Risk factors and how pancreatic cancer develops

We are repeatedly approached by affected persons and their relatives who ask for information about the risk factors which foster the growth of pancreatic cancer and to what extent these factors play a part. That’s why we decided to list the risk factors here.

Risk factors for pancreatic cancer

Pancreatic cancer is one of the worst types of cancer. At the moment there is no cure in sight. Our experience shows us that pancreatic cancer develops randomly, but is, however, fostered by different factors.

These could be, for instance:

Age: It often strikes people in the age-group over 50s. But, unfortunately, nowadays, it is affecting more and more young people.
Weight: Overweight people are often affected (BMI >30)


The influence of nutrition on the formation of pancreatic cancer is not, at the moment, scientifically documented. A well-balanced diet, with lots of fruit and vegetables, high in fiber and vitamins can reduce the risk for pancreatic cancer, as with most other types of cancer as well.

Genetic factors

Hereditary predisposition for breast or uterine cancer with BRCA mutation / Inflammation of the pancreas / Cancer of the colon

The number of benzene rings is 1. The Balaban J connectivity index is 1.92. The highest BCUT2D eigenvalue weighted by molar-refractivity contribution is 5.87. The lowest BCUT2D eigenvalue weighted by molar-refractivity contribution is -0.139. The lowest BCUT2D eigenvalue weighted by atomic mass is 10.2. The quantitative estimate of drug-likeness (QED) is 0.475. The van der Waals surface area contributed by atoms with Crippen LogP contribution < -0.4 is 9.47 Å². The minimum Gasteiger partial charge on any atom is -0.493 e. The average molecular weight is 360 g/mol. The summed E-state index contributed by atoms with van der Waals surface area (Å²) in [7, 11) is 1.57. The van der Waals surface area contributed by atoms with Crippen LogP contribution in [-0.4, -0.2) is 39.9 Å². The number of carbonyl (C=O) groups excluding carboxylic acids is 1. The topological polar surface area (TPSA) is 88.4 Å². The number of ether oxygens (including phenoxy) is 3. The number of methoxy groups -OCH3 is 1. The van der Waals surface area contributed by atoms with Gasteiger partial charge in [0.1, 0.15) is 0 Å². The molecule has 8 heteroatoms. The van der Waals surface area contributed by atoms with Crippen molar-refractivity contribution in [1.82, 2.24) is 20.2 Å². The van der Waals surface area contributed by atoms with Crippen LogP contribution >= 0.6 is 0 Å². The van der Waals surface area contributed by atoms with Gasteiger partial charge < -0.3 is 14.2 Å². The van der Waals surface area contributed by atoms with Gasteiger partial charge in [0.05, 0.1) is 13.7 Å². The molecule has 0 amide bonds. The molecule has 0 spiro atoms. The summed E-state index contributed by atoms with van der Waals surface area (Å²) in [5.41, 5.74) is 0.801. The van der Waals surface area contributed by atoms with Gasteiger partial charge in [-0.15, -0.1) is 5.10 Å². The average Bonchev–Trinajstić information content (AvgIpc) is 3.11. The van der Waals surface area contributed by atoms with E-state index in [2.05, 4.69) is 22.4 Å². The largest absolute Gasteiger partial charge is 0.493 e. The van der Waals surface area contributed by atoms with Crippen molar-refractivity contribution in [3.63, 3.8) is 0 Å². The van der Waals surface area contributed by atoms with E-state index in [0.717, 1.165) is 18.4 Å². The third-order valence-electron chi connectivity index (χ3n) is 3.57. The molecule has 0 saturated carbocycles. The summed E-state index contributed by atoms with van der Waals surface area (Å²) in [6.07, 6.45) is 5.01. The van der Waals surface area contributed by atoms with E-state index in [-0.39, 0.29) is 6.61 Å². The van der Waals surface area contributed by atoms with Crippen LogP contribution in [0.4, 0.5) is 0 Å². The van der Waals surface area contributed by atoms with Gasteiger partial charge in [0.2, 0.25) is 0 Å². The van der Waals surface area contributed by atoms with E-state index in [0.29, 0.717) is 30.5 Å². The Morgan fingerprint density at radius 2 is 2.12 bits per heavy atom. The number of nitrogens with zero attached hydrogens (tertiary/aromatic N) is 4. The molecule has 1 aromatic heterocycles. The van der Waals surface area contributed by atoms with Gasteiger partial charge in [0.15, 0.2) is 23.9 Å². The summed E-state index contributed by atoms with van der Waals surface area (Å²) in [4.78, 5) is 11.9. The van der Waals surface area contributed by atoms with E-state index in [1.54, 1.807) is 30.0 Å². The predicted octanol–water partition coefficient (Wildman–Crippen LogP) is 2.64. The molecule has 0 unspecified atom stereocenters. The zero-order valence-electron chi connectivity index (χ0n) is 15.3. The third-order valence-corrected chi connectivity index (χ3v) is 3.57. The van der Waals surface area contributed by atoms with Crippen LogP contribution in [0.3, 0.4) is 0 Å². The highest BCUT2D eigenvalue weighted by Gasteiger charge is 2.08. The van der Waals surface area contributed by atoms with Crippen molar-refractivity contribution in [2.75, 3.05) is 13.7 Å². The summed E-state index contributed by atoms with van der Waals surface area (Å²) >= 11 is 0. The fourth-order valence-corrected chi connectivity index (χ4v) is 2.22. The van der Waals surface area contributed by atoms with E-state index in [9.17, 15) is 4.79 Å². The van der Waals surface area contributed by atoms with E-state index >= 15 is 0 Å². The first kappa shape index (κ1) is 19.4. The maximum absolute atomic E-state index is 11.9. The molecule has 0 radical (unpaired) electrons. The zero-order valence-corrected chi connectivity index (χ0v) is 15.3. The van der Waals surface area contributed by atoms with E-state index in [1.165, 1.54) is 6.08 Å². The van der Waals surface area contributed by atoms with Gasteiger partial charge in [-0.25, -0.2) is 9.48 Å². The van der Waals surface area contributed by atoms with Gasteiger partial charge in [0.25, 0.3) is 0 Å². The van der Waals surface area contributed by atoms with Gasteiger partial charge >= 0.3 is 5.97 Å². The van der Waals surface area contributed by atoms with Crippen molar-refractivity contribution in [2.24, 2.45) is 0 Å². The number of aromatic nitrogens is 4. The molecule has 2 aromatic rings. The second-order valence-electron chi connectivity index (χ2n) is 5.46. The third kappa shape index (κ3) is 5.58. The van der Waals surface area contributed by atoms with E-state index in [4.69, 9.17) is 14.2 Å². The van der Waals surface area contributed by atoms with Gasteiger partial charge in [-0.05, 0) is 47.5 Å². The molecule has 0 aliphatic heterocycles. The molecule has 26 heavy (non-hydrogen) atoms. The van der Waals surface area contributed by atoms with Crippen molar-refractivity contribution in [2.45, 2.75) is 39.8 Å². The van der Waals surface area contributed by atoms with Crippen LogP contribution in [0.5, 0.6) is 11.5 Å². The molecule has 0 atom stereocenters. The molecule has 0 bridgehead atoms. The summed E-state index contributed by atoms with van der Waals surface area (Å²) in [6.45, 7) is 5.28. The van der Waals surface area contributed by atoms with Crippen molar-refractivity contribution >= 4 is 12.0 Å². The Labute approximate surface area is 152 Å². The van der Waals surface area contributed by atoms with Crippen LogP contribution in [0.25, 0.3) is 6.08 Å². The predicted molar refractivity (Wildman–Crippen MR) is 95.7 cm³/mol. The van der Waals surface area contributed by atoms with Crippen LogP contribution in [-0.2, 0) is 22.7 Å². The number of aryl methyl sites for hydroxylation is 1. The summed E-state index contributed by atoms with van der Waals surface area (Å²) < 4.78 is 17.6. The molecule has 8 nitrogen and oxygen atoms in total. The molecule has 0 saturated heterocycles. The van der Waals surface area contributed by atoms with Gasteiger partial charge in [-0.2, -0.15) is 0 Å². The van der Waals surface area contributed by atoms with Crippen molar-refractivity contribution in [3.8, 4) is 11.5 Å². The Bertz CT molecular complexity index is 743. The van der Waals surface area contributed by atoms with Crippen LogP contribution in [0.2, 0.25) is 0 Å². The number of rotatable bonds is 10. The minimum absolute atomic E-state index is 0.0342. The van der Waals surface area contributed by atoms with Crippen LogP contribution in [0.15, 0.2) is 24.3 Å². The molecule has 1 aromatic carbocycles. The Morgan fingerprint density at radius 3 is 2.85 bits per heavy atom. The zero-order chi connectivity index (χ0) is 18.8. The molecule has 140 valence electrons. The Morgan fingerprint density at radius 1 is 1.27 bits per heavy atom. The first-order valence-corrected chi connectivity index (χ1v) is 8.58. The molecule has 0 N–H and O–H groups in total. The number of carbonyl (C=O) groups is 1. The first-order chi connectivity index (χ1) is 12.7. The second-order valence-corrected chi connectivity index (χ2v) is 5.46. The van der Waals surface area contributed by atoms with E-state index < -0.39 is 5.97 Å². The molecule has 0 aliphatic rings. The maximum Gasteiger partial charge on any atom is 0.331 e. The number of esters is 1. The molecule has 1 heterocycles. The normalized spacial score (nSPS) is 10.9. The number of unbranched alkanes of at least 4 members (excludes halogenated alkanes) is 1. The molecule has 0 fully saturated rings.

Neither age nor gender specific:

Nicht nur alte Menschen, sondern auch junge Menschen, Männer und Frauen sind gleicher­maßen betroffen.


Previous Illness – especially of the pancreas

  • Chronic or acute inflammation of the pancreas,
  • Inflammatory illnesses of the gastrointestinal system



Nowadays smoking has been scientifically proven to be a large risk factor. The risk for a smoker is expected to be 3.5 times higher as for a non-smoker. It is presumed that passive smoking is also a risk factor, but that has yet to be scientifically proven.


Regular alcohol consumption apparently also heightens the risk of pancreatic cancer. The estimated risk is 2.5 times higher for men as well as for women.

Family history

There’s a higher risk for people with at least two members of their immediate kin who have pancreatic cancer. The percentage of affected people is estimated to be 10% at the most. Accordingly, the majority of the affected people have no hereditary disposition.  

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